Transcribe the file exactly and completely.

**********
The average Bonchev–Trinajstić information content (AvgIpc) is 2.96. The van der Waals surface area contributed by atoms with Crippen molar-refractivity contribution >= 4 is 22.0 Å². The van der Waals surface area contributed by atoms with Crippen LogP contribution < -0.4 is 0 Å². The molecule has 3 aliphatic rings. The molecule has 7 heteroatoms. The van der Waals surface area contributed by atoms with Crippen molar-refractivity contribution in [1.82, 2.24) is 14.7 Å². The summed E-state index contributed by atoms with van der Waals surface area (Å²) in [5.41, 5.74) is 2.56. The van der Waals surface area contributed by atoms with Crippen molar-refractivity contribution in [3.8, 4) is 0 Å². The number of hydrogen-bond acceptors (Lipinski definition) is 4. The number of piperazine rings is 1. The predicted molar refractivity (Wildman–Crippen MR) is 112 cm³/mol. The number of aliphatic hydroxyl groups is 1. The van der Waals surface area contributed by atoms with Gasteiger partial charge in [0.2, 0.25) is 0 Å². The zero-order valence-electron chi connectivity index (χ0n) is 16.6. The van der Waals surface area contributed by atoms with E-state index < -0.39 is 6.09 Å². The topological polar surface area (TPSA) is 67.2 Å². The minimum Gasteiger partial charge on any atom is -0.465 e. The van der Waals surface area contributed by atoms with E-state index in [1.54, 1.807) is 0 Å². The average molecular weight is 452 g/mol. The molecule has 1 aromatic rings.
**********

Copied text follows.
The average Bonchev–Trinajstić information content (AvgIpc) is 2.96. The van der Waals surface area contributed by atoms with Crippen molar-refractivity contribution >= 4 is 22.0 Å². The van der Waals surface area contributed by atoms with Crippen LogP contribution < -0.4 is 0 Å². The molecule has 3 aliphatic rings. The molecule has 7 heteroatoms. The van der Waals surface area contributed by atoms with Crippen molar-refractivity contribution in [1.82, 2.24) is 14.7 Å². The summed E-state index contributed by atoms with van der Waals surface area (Å²) in [5.41, 5.74) is 2.56. The van der Waals surface area contributed by atoms with Crippen molar-refractivity contribution in [3.8, 4) is 0 Å². The number of hydrogen-bond acceptors (Lipinski definition) is 4. The number of piperazine rings is 1. The predicted molar refractivity (Wildman–Crippen MR) is 112 cm³/mol. The number of aliphatic hydroxyl groups is 1. The van der Waals surface area contributed by atoms with Gasteiger partial charge in [0.2, 0.25) is 0 Å². The zero-order valence-electron chi connectivity index (χ0n) is 16.6. The van der Waals surface area contributed by atoms with E-state index < -0.39 is 6.09 Å². The topological polar surface area (TPSA) is 67.2 Å². The minimum Gasteiger partial charge on any atom is -0.465 e. The van der Waals surface area contributed by atoms with E-state index in [1.54, 1.807) is 0 Å². The average molecular weight is 452 g/mol. The molecule has 1 aromatic rings.